NC Annual Economic Report: Population Change

<p>While North Carolina&rsquo;s 2018 year-over-year population growth rate was both higher than that of the U.S. and roughly in line with the state&rsquo;s recent annual growth rates, Mecklenburg and Wake Counties accounted for 33% of the state&rsquo;s net growth.</p>

Author: Steven Pennington

LEAD recently completed our North Carolina Annual Economic Report: A Year in Review, 2018. This report summarizes the most recently available data on a variety of topics relevant to the North Carolina economy, including labor market participation, industry employment, and GDP growth. This article highlights the population growth portion of the report.

Between 2017 and 2018, North Carolina’s population grew 1.1%, adding about 113,000 people.  The state grew faster than both the nation (0.6%) and the rest of the South (0.9%).[1] Since 2010, the state’s population growth has outperformed the nation, having grown 8.5% compared to the nation’s 5.8%.

Looking back over the past several decades, the state’s population growth has been consistently higher than national growth. North Carolina’s annual growth rate peaked at 2.4% prior to the Great Recession, followed by slowing growth rates, which leveled out at about 1% from 2011 to 2015. The state has experienced a slight uptick in growth over the past three years, diverging from the mostly flat and declining U.S. annual rates.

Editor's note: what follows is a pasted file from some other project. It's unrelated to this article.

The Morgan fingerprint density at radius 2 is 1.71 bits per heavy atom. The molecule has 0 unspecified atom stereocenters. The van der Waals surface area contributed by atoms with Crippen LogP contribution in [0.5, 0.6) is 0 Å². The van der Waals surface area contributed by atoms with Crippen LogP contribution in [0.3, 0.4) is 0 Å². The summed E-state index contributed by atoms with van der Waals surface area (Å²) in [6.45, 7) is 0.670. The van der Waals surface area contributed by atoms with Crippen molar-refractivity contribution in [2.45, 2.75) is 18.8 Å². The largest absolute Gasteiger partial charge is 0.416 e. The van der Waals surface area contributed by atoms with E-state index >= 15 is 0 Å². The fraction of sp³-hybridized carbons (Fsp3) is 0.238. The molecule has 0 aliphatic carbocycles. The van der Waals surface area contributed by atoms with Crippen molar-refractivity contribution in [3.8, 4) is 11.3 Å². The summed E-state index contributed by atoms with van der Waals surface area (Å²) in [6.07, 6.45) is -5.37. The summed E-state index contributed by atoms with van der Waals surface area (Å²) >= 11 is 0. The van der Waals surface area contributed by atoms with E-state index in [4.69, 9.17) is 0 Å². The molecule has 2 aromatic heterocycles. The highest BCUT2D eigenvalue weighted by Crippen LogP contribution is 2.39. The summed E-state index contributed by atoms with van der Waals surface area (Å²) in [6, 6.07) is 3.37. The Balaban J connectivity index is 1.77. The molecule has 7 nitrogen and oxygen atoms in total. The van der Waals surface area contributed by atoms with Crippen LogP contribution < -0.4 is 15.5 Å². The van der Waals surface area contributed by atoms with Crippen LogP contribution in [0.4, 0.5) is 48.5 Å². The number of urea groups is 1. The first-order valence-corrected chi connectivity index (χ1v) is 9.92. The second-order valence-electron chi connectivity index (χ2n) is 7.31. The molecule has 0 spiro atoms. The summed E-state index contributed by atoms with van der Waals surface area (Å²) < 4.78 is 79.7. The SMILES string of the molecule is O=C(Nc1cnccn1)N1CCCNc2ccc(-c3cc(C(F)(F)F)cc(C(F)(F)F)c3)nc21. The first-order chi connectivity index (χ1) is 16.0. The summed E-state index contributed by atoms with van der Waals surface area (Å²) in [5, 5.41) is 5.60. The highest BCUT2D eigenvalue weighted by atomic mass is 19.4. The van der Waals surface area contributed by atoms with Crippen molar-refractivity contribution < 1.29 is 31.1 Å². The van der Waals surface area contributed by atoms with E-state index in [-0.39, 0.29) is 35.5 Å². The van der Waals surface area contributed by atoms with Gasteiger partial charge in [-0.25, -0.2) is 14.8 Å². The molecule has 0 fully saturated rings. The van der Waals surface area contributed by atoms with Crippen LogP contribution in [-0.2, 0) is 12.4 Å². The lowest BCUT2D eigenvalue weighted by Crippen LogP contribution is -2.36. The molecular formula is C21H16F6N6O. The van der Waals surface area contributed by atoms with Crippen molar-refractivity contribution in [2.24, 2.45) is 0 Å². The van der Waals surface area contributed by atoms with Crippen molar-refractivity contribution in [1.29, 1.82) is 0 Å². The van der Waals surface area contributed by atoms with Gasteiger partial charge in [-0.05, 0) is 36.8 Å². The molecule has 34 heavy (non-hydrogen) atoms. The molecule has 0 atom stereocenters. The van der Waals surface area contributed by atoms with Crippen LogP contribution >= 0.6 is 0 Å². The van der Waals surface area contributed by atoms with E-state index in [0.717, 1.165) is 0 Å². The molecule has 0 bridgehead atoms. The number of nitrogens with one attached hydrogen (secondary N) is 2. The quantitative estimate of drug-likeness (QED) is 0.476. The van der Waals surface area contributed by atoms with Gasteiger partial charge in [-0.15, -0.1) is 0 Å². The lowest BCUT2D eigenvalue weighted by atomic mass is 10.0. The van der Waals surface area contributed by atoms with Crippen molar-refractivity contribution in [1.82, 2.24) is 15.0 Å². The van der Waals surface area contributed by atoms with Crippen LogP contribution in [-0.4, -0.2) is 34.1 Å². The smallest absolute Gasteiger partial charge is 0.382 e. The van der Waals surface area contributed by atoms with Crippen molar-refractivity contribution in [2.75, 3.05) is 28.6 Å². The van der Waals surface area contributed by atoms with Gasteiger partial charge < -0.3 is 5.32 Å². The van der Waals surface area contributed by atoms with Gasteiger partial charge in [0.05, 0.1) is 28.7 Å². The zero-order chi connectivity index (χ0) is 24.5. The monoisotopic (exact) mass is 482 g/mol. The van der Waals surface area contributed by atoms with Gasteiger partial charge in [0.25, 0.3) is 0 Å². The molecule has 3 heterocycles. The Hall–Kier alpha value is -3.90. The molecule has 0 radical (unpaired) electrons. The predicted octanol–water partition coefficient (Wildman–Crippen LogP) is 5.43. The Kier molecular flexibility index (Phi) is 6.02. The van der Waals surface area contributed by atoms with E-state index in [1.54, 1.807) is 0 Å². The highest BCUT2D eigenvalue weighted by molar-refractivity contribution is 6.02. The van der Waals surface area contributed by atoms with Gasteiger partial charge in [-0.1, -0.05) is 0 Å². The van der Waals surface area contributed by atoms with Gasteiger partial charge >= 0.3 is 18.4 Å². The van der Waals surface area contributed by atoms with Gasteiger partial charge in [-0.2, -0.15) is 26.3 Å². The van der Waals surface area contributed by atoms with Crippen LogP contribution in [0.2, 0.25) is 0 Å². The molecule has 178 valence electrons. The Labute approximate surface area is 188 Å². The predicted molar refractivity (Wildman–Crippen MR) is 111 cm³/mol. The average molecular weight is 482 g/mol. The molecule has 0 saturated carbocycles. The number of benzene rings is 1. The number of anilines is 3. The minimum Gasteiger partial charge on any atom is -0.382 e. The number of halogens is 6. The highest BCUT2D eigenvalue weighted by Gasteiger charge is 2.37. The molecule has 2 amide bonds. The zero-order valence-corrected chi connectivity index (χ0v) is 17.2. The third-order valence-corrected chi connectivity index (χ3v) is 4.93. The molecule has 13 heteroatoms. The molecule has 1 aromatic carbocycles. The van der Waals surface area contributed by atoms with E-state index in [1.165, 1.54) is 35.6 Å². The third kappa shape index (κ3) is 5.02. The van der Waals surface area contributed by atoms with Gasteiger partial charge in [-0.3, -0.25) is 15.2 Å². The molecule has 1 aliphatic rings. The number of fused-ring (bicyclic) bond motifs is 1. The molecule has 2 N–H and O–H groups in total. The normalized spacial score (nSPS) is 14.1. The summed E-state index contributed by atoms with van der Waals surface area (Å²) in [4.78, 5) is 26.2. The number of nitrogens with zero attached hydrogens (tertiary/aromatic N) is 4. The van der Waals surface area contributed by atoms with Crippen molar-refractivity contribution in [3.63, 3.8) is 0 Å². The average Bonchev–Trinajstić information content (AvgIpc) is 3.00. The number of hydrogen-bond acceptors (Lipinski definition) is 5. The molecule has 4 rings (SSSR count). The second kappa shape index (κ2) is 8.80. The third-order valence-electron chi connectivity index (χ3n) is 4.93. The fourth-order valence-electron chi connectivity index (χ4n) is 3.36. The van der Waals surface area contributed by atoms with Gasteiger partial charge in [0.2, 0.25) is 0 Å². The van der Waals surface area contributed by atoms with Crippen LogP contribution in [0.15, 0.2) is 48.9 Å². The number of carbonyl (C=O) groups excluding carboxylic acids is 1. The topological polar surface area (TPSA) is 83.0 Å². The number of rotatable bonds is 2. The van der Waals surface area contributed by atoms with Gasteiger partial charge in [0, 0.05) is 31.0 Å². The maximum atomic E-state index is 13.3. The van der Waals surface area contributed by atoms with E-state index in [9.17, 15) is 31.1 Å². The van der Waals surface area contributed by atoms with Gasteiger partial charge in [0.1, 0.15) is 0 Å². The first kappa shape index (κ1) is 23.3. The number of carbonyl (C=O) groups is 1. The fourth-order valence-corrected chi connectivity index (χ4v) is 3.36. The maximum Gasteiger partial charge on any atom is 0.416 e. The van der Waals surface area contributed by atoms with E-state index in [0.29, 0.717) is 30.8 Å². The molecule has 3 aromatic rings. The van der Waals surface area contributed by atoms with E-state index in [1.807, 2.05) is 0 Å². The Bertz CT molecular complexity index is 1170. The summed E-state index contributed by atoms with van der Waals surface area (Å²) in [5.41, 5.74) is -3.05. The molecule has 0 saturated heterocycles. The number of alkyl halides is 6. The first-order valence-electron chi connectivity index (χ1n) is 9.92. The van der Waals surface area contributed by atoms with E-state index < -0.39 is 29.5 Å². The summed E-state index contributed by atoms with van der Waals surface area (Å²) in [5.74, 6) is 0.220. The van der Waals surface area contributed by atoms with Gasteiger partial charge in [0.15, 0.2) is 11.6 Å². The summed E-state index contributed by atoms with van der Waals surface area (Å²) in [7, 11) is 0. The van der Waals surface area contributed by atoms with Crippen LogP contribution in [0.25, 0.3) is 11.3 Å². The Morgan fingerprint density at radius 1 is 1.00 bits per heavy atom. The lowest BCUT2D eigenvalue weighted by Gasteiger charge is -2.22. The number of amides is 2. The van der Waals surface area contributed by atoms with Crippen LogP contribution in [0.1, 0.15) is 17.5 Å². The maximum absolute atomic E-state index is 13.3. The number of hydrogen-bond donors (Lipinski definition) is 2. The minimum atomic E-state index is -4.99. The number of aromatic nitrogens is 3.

From 2017 to 2018, the combined populations of Mecklenburg and Wake Counties grew by over 37,000 people, accounting for about 33% of the state’s net population increase. The Charlotte, Raleigh, and Durham Metropolitan Statistical Areas (MSAs) accounted for 63% of the state’s total growth between 2017 and 2018. Nevertheless, many North Carolinians still live in rural areas. As of 2010, 34% of the state’s residents lived in rural Census tracts, giving North Carolina the second largest rural population in the country.[2]

The composition of the state’s population growth has been changing over time. In 2018, net migration accounted for more than three of every four new residents to the state, while natural growth declined to the lowest level since 1970. In contrast, net migration accounted for 48% of the nation’s new residents in 2018. The aging of the state’s population as well as lower fertility rates have contributed to this gradual decline in natural increase. In 2010, 13% of the state’s population was 65 or older. By 2018, the 65+ age group had increased to 16% of the total population, matching the U.S. proportion. This age group is projected to reach 19% of the state’s population by 2028.[3]

Take a look at the entire North Carolina Annual Economic Report for a review of other aspects of the North Carolina economy.


[1] U.S. Census Bureau Population Estimates.

[2] U.S. Census Bureau, 2010 Census.

[3] North Carolina Office of State Budget and Management.

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